Most construction managers are aware the construction industry is not, in Joe Public's eyes, 'green' - often despite efforts to press the environmental message home.
So why should CTRL be any different? After all, the project is massive, lies cheek by jowl with delicate areas of Kent's countryside, and now with sensitive London urbanites. Problems look inevitable.
But as Rail Link Engineering (RLE) environmental manager Paul Johnson is quick to point out, there is hard evidence that CTRL is already emerging as an environmental example for other projects to aspire to.
The project has recently been shortlisted in the Business in the Environment Awards, and has been described as displaying 'some of the best environmental standards we have ever seen, ' by the Environment Agency - despite some watercourse silt pollution incidents under very wet weather.
'In the future, when people are looking for a project to benchmark (environmental issues), I would like to think they would put CTRL at the top of their list, ' says Johnson.
On Section One almost 12M. m 3of spoil has been moved and recycled on site, and to restore the landscape, 350,000 native trees planted out of a planned 1.2M. The UK's largest archaeological and listed building relocation programme has also been undertaken.
From over 20km of planned noise barriers hundreds of metres have already been designed and built. Even the passage of dormice across the track has been eased by the construction of unique shrub planted landbridges.
But will the same standards stick for Section Two?
Johnson is confident they will, because the environmental standards RLE aims to achieve on the section are linked into an environmental management system (EMS) that provides a backbone to their plans.
The EMS provides a framework for achieving environmental quality during design and construction by environmental auditing or surveillance in the field.
'EMS makes sure our environmental commitments are properly implemented, ' he says.
However, Johnson is quick to point out that EMS is not just RLE's responsibility.
As on Section One, each Section Two contractor has its own EMS and a site-specific environmental site manager who meets regularly with RLE's own contract environmental advisor (CEA) to ensure a team effort.
'The CEA helps the contractors interpret the contract and acts as a source of advice, ' explains Johnson.
RLE's positive, proactive approach to environmental concerns is echoed in its approach to training contractors' staff.
'Some contractors' staff come very highly tuned (to environmental issues) when they are bidding, ' says Johnson, 'However, much of the later workforce is very transient and may not have the same level of environmental awareness.' So training is seen as vital.
Originally, training sessions were planned in the canteens on Section One contracts - until it was pointed out many of the contractors' staff ate elsewhere along the 74km of Section One.
This spurred RLE into taking the message directly to the workforce - via the Target Zero Environmental Incident Campaign truck.
'The Target Zero (Accidents) Campaign was originally initiated by health and safety, ' notes Johnson, 'but we saw it was the best way to deliver the safety and environment message on site.'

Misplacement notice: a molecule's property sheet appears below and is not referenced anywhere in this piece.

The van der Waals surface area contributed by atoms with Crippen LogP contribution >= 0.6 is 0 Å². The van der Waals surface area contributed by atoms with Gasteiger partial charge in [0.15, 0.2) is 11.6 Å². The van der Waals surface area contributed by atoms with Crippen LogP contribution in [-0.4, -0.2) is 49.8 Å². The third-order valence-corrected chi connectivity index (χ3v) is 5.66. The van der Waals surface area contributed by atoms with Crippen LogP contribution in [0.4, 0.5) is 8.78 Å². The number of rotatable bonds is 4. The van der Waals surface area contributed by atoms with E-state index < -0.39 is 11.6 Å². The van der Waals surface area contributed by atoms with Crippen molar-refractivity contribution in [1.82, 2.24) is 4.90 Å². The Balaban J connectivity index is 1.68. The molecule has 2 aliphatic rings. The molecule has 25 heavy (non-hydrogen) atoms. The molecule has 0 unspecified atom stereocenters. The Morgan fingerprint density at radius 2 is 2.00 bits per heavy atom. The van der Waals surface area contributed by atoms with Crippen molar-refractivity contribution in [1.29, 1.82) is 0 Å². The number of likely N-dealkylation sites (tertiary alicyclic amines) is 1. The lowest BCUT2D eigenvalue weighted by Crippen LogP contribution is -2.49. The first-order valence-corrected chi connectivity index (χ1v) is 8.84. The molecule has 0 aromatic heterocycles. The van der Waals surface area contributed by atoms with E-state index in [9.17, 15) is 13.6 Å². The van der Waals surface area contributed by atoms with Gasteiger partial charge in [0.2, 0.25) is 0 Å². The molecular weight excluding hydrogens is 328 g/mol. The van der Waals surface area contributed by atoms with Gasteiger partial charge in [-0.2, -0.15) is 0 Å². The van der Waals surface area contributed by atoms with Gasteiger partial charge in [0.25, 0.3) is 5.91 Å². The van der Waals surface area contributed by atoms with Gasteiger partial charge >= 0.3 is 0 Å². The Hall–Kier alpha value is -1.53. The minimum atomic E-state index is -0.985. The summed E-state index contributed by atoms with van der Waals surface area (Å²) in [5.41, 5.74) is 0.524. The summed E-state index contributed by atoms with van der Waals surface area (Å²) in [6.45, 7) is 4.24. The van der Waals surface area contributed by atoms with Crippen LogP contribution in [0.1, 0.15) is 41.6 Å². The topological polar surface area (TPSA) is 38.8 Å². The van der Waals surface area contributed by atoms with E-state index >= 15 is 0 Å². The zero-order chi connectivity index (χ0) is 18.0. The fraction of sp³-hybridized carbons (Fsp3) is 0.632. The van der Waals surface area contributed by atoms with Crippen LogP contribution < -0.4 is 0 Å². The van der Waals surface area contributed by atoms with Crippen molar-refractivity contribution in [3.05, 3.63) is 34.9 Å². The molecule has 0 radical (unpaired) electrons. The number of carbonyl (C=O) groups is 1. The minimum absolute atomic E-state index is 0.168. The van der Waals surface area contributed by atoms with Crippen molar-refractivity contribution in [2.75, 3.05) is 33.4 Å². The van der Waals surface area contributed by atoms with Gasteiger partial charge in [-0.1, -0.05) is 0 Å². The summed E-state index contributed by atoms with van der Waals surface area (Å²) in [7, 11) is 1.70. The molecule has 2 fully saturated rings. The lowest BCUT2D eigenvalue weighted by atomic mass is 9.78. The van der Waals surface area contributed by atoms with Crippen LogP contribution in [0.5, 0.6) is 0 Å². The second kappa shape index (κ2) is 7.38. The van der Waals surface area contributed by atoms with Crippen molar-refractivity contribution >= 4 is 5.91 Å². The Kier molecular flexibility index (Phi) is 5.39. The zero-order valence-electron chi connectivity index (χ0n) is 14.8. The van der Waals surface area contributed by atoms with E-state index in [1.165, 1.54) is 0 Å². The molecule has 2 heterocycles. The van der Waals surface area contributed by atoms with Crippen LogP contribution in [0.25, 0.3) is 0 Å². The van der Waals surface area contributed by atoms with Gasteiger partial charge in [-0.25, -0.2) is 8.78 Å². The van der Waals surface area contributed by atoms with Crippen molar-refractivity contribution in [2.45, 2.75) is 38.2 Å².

Agricultural land made up most of the Section One route, but the environmental team's priorities will change considerably with the advent of Section Two, which is as urban and industrial as it could get.
Problems are mitigated by the fact the route is mainly tunnelled, but an urban environment raises issues geared more around people than watercourses and trees.
'Mainly it will be the control of noise and vibration, dust and traffic and dealing with spoil, ' says Johnson.
Construction noise must be kept under control as part of Section 61 of the Control of Pollution Act, which requires the contractor to agree what types of plant he will use and agree acceptable levels of noise with the local authority.
This may include the provision of temporary noise barriers, secondary double glazing and even temporary accommodation for householders that could be particularly affected, 'It won't be so much of a problem in the tunnelling areas, ' says Johnson, 'but we need to be sensitive to local residents' concerns around the portals and the vent shafts.'
Groundborne noise concerns have also resulted in a 'softened' track design, adds Johnson.
'We are designing resilience into the track by specifying synthetic polymer pads into different parts of the system, ' he says.
The hard-wearing pads, that last up to 40 years, will damp the vibration resulting from the high speed trains passing over the track, greatly reducing the resulting noise in the few affected properties.
Tunnel portals and vent shafts are also being designed to minimise noise from the displacement of air.
One task that may prove more of a problem for the team however is disposal of vast amounts of spoil from tunnelling.
'It is more sustainable to keep the spoil on our sites rather than send it by road or rail to remote landfill, ' says Johnson.
Spoil from the Thames tunnelling contract, C320, will be used to build a development platform for Blue Circle Industries in a nearby disused quarry. Material from beneath Hackney and Islington will similarly be used to provide a development platform at Stratford and be a catalyst for a massive urban regeneration project. NL